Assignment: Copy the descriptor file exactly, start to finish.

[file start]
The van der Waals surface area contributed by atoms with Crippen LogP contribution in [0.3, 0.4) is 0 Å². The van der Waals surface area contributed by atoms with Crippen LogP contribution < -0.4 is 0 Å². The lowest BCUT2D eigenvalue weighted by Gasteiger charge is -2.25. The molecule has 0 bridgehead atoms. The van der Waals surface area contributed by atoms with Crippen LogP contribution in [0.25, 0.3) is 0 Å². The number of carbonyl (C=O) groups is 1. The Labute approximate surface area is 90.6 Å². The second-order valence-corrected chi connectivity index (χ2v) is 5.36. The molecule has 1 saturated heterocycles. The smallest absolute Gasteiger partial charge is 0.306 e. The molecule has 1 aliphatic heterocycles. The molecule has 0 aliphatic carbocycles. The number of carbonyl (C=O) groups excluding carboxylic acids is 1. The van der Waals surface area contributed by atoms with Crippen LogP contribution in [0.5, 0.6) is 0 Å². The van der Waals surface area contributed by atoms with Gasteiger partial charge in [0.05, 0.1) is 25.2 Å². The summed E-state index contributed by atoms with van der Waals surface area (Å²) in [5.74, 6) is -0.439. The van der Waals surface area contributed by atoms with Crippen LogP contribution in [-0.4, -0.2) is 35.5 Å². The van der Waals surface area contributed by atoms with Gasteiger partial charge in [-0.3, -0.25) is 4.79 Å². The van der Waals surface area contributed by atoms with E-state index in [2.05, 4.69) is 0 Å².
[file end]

The van der Waals surface area contributed by atoms with Crippen LogP contribution in [0.3, 0.4) is 0 Å². The van der Waals surface area contributed by atoms with Crippen LogP contribution < -0.4 is 0 Å². The lowest BCUT2D eigenvalue weighted by Gasteiger charge is -2.25. The molecule has 0 bridgehead atoms. The van der Waals surface area contributed by atoms with Crippen LogP contribution in [0.25, 0.3) is 0 Å². The number of carbonyl (C=O) groups is 1. The Labute approximate surface area is 90.6 Å². The second-order valence-corrected chi connectivity index (χ2v) is 5.36. The molecule has 1 saturated heterocycles. The smallest absolute Gasteiger partial charge is 0.306 e. The molecule has 1 aliphatic heterocycles. The molecule has 0 aliphatic carbocycles. The number of carbonyl (C=O) groups excluding carboxylic acids is 1. The van der Waals surface area contributed by atoms with Crippen LogP contribution in [0.5, 0.6) is 0 Å². The van der Waals surface area contributed by atoms with Gasteiger partial charge in [0.05, 0.1) is 25.2 Å². The summed E-state index contributed by atoms with van der Waals surface area (Å²) in [5.74, 6) is -0.439. The van der Waals surface area contributed by atoms with Crippen LogP contribution in [-0.4, -0.2) is 35.5 Å². The van der Waals surface area contributed by atoms with Gasteiger partial charge in [-0.3, -0.25) is 4.79 Å². The van der Waals surface area contributed by atoms with E-state index in [2.05, 4.69) is 0 Å².